“Scientific discoveries such as these, made in tandem with a close reading of the artist’s letters, provide subtle nuance and insight into the palette choices and working methods of one of the most enigmatic artists of the 19th century,” said Marcereau DeGalan.

In an earlier discovery, shared with the public in 2017, a conservator found that Van Gogh’s Olive Trees contained the remnants of a small grasshopper embedded in the thick paint. The insect was found in the lower foreground of the landscape, but cannot be seen by visitors through casual observation.

The French paintings catalogue is the next in a series of scholarly catalogues that highlight a specific collection at the Nelson-Atkins. It follows the February 2020 publication of Continuum: North American Native Art at The Nelson-Atkins Museum of Art, and the 2007 publications of German and Netherlandish Paintings, 1450-1600: The Collections of The Nelson-Atkins Museum of Art, the two-volume American Paintings: The Collections of The Nelson-Atkins Museum of Art; and The Origins of American Photography: From Daguerreotype to Dry-Plate, 1839-1885: The Hallmark Photographic Collection.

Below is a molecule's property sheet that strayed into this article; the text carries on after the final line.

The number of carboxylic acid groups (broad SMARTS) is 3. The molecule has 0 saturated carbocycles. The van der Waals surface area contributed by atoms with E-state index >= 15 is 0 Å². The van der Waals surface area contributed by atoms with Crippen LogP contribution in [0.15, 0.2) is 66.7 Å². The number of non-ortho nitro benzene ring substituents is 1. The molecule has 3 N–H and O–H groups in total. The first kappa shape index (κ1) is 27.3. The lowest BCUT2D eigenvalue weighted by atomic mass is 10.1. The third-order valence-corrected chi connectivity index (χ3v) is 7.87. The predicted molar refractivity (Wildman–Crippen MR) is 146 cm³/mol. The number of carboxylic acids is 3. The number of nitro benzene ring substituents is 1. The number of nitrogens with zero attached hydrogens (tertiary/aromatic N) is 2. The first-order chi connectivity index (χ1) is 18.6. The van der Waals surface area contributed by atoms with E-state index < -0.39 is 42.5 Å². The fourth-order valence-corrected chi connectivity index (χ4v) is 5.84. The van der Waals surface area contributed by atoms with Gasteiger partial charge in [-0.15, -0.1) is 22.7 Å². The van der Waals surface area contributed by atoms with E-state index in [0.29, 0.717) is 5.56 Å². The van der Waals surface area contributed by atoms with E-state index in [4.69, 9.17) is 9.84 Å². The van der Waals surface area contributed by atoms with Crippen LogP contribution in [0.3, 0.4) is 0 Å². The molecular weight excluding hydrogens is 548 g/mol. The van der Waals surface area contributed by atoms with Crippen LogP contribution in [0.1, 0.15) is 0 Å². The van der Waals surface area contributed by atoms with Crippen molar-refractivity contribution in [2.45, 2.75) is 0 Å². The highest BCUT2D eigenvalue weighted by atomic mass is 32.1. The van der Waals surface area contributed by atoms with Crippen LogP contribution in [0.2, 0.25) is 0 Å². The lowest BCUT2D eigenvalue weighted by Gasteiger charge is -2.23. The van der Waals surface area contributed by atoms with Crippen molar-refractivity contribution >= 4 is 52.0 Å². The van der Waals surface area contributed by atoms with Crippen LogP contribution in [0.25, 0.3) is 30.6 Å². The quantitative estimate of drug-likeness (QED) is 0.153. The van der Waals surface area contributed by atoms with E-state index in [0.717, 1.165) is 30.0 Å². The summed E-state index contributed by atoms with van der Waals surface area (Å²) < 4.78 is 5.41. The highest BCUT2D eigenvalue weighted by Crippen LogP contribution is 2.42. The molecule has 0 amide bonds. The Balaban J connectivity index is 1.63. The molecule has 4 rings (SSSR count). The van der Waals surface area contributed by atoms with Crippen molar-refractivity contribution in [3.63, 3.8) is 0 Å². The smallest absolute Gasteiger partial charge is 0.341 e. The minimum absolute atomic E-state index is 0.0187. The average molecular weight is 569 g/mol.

The new French catalogue can be accessed by visiting the Nelson-Atkins website and clicking on French Paintings Catalogue.

“The launch of this catalogue underscores our commitment to scholarship and scientific research,” said William Keyse Rudolph, who joined the museum in 2020 as Deputy Director, Curatorial Affairs. “The French paintings are beloved at the Nelson-Atkins, and we will continue to study them and add to the living document that is the French Paintings Catalogue.”